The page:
Our budget has been slashed by at least 50% and we are ploughing it all into equities to diversify away from property abit.
3. Take Aways
Do you have the “Just Eat” app installed? And order your take aways on autopilot at the click of a button?
I particularly have a gripe with take aways because more times than not, the stuff we consume is unhealthy garbage!
Have you ever come across health take aways? I actually think this would make a great business idea.
There are people who understandably can justify the cost of take away food.
They make such a killing that it would be uneconomical to spend time cooking.
I still prefer carefully sourced home cooked food and expect this to continue into the future. If you spending £30 – £50 a week on take aways, then do please think again!
4. Expensive New Cars
I get it, you want to feel good about yourself, so you go out and buy a new car to improve your perceived status.
Or you come from a culture where being seen to be successful has everything to do with what car you drive.
This is possibly one of the worst investments of all time.
Especially if you're buying one of those expensive German cars.
The thing about cars is that there are really two costs you're being whacked with.
a. The cash cost of buying the new car.
b. The depreciation of that car every year as the second hand value deteriorates.
The throw in the crazy maintenance tied to car – annual taxes, servicing, insurance, car finance costs etc. All burning a hole in your pocket and future.
Consider doing what I did instead if you must buy a car. Buy second hand and buy electric!
Related: My Secrets to Saving Money
5. Phone Upgrades
Do you remember when we just had the Nokia 8210 and the like? You know, before the smart phone arrived on the scene.
I seem to remember people made calls with their phone and were not too bothered about getting the next upgrade.
I blame the iPhone for this new culture and these terrible networks for their appealing deals.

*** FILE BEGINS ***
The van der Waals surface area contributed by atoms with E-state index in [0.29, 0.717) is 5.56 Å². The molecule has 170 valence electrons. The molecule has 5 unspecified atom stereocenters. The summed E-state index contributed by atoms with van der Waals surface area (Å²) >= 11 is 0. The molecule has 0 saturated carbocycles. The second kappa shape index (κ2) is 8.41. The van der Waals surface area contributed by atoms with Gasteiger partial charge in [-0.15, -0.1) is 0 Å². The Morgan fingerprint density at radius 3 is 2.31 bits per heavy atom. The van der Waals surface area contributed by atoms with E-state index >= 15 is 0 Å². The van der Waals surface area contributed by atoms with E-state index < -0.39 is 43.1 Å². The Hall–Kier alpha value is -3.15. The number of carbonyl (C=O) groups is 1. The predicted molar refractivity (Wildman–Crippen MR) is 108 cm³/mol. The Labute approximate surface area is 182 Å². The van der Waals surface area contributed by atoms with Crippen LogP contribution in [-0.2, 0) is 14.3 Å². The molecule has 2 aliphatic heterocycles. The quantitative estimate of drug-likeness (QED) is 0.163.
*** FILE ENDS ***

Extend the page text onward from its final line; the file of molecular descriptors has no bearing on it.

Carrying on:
Then again, thinking about it, we should be blaming ourselves for not sticking to our guns and not taking an upgrade.
One of my uncles recently found out that it wasn't compulsory to take the upgrade offer. Wow!
Walking past the Apple flagship store on Regent Street as I do daily, I see an army of frantic consumers pouring over the latest £1000 phone.
Many of whom probably have no money to their names. This culture must stop!
Get a phone (not the very latest) and ride it for at least 3 years to get all the value out of it. Save money and grow your freedom fund.
6. Gym Memberships
There are many people with good intentions, especially in the new year, who start off the year with all kinds of health related goals.
Alot of them sign up to gyms throwing away £50 – £85 a month, without the discipline of keeping up with attendance.
A friend of mine actually had two memberships being paid for and was attending none. I know for certain that there are many others in the same boat.
The thing I struggle to understand is, if you hustle so much to make money, why get lazy and give it all away?
I prefer walking, running and cycling – All free. There are many parks around, and it seems a no-brainer not exploring these.
Sometimes, I do dancing too with my wife and kids. But one thing I am not doing is paying any gym and not attending.
7. Retail Therapy
Retail therapy aka accumulating stuff that really don't make you happy, definitely ranks highly among these 7 non-essentials.
The thing about this is, some people actually do it as a way of stopping themselves being lonely.
These deeper issues are what need to be tackled in order to stop one spending their way into debt or perpetually being poor.
I'd recommend hanging out with friends who really don't care a great deal about what stuff you have, and instead build you up in a different way.
What non-essentials are you finding hard to give up spending money on?
Do please share this post if you found it useful, and remember, in all things be thankful and Seek Joy.